The Ontario Small Claims Court reviewed this issue in Metropolitan Toronto Condominium Corporation No. 659 v. Truman. In that case, Mr. Truman had a permit to grow marijuana for personal use (presumably under the Marijuana Medical Access Regulations) and he did so in his unit. Mr. Truman’s growing of marijuana resulted in a significant increase in overall water consumption. The declaration for the condominium stated that the common expenses for the corporation included “water, except such that is used for commercial and industrial purposes, and except hot water.”

The Court found that Mr. Truman’s use of water was not “for commercial or industrial purposes.” However, the Court found that Mr. Truman’s use of water was disproportionate to his allotted share of common expenses and this was inequitable and unfair. As a result, the Court said that the condominium corporation could recover excess water charges from Mr. Truman.

This case demonstrates the need for condominium corporations to be aware of the potential financial impacts of marijuana cultivation, and to take steps to mitigate the effects.

Smoking in units

Smoking of marijuana in a unit is another matter entirely and is subject to a separate set of considerations. Smoke migration and the impacts of second-hand smoke can apply to all types of smoke, including marijuana smoke. A smoking ban would also normally apply to all types of smoke. Condominium corporations that are smoke-free should ensure that the language is broad enough to cover marijuana smoke. Even so, an owner with a medical need for marijuana might have the right to smoke, depending on numerous considerations in each case. The point is that growing marijuana in the unit and then smoking that marijuana in the unit are two entirely separate considerations.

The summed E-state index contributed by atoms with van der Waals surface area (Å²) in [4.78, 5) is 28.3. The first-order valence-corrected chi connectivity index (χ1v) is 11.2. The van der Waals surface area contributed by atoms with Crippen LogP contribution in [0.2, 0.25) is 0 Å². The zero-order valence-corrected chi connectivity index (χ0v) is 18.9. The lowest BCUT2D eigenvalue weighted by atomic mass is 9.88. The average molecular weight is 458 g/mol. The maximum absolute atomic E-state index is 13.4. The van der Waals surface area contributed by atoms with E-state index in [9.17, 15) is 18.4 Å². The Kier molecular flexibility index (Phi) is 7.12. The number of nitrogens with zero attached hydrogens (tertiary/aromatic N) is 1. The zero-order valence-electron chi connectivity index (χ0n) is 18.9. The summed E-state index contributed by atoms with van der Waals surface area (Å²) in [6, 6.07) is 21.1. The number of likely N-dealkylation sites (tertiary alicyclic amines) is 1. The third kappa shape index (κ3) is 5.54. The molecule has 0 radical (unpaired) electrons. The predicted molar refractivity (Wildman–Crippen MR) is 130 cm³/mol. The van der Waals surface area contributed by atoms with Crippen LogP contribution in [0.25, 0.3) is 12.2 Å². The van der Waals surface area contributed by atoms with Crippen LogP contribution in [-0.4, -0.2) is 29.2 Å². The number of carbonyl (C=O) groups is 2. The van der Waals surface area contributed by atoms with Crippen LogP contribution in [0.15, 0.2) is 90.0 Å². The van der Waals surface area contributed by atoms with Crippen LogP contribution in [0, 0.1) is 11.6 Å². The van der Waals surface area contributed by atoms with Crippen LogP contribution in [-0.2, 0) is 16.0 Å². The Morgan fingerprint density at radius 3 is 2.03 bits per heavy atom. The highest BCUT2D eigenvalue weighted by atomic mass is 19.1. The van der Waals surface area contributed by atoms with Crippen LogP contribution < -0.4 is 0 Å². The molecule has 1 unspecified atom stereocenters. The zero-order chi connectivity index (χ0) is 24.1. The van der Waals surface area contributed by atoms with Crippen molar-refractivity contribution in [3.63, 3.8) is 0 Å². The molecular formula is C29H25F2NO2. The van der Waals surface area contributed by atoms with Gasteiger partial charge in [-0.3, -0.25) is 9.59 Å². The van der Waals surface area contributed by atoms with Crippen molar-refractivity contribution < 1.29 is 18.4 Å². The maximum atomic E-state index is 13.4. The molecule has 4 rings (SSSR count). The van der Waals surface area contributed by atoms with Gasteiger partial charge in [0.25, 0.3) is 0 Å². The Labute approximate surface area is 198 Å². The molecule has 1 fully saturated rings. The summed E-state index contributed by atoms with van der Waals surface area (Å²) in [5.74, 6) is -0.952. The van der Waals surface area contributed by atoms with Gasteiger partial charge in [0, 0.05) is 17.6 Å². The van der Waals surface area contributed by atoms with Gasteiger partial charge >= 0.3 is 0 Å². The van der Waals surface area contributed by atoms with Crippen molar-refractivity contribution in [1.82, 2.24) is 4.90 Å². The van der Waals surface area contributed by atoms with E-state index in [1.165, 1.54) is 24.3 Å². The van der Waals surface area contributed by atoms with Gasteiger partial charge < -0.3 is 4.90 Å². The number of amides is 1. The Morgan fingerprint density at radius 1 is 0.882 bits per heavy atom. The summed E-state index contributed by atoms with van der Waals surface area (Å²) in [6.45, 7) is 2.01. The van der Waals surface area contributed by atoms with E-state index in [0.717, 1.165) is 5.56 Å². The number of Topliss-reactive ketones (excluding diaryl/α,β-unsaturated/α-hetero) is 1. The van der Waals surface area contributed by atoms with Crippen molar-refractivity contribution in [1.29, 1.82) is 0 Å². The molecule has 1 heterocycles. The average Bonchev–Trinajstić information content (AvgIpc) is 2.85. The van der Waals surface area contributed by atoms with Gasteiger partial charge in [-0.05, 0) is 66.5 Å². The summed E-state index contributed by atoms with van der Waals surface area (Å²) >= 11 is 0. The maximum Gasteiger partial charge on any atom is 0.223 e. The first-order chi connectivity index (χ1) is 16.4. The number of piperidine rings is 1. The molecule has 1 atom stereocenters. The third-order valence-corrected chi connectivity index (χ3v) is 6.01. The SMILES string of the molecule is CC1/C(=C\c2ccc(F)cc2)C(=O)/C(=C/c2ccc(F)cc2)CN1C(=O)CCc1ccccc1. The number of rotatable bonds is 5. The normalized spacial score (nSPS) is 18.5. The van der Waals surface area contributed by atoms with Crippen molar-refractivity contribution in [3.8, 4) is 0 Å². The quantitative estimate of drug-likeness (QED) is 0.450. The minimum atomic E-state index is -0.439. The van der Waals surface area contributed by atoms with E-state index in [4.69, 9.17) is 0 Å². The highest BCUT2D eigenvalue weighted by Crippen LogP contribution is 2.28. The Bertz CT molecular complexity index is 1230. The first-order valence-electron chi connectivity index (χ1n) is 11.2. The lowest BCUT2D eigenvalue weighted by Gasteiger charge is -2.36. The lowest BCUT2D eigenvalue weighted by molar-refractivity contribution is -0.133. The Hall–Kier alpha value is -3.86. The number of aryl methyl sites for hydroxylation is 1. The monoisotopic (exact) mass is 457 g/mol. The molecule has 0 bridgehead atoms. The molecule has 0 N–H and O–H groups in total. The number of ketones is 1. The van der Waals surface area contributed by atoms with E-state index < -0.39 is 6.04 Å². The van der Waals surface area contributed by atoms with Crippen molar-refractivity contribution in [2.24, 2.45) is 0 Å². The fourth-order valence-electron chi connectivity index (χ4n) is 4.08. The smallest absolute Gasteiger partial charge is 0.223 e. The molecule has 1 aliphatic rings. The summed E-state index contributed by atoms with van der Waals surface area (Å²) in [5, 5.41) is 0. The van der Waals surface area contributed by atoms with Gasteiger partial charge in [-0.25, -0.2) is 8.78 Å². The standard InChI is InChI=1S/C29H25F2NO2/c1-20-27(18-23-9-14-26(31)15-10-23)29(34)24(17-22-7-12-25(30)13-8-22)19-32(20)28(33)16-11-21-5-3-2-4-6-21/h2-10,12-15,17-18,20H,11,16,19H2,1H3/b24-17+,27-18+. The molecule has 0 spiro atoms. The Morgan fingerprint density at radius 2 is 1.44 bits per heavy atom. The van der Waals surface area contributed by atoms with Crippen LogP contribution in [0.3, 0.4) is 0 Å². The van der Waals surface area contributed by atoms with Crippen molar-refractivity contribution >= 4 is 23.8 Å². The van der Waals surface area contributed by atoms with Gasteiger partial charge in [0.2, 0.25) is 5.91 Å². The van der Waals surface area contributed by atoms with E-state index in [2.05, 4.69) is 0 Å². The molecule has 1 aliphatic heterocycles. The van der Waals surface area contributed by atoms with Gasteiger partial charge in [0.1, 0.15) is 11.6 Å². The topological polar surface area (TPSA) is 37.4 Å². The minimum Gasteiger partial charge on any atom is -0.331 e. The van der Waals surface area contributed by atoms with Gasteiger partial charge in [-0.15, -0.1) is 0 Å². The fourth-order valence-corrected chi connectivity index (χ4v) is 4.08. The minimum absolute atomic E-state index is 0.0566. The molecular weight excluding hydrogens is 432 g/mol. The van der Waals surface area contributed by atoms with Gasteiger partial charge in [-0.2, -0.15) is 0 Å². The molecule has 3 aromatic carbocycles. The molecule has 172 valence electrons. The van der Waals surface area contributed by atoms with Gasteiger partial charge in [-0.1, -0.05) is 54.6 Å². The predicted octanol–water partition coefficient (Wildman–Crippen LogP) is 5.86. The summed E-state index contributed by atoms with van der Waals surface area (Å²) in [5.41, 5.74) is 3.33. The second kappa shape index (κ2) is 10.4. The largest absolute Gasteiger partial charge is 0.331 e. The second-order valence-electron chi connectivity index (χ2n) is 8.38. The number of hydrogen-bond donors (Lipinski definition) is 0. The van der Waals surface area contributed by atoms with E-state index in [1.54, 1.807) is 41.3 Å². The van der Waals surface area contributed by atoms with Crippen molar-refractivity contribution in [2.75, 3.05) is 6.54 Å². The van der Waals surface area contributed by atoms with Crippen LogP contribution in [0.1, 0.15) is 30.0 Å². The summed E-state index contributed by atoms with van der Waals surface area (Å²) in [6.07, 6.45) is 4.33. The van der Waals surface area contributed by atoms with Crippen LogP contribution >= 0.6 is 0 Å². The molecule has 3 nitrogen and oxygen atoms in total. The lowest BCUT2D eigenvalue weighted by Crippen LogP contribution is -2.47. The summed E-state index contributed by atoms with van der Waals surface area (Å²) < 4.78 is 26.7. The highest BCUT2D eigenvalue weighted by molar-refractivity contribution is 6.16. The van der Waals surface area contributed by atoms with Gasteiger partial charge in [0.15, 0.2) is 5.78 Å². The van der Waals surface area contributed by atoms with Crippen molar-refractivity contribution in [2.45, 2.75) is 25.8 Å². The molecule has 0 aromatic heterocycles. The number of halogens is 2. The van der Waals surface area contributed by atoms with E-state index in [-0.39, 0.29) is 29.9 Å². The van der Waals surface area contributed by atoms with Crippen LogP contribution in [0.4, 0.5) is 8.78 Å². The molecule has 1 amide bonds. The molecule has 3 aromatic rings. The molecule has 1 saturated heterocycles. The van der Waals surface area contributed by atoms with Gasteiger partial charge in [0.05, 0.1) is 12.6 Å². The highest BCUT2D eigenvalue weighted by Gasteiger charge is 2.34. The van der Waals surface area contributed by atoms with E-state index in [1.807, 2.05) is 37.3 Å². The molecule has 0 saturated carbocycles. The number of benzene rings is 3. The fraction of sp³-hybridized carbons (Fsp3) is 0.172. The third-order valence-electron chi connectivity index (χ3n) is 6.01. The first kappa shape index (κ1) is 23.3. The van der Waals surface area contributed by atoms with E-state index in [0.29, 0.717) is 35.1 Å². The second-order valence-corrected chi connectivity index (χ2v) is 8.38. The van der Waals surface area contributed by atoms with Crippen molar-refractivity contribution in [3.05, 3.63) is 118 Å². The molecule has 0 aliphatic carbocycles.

And these issues will only increase if marijuana use is legalized.

In summary, the growing and use of marijuana are important issues for condominiums in the future. Condominium corporations should review their governing documents and make changes as necessary to protect the health and safety of all residents. Furthermore, corporations should consider the potential increase in expenses due to marijuana cultivation.

James Davidson is a partner at Davidson Houle Allen LLP, and has been practicing condominium law for more than 34 years. He represents condominium corporations, their directors, owners and insurers throughout eastern Ontario.

Cheryll Wood is an associate at Davidson Houle Allen LLP, and has been practicing condominium law for four years. She represents condominium corporations, their directors, owners and insurers throughout eastern Ontario.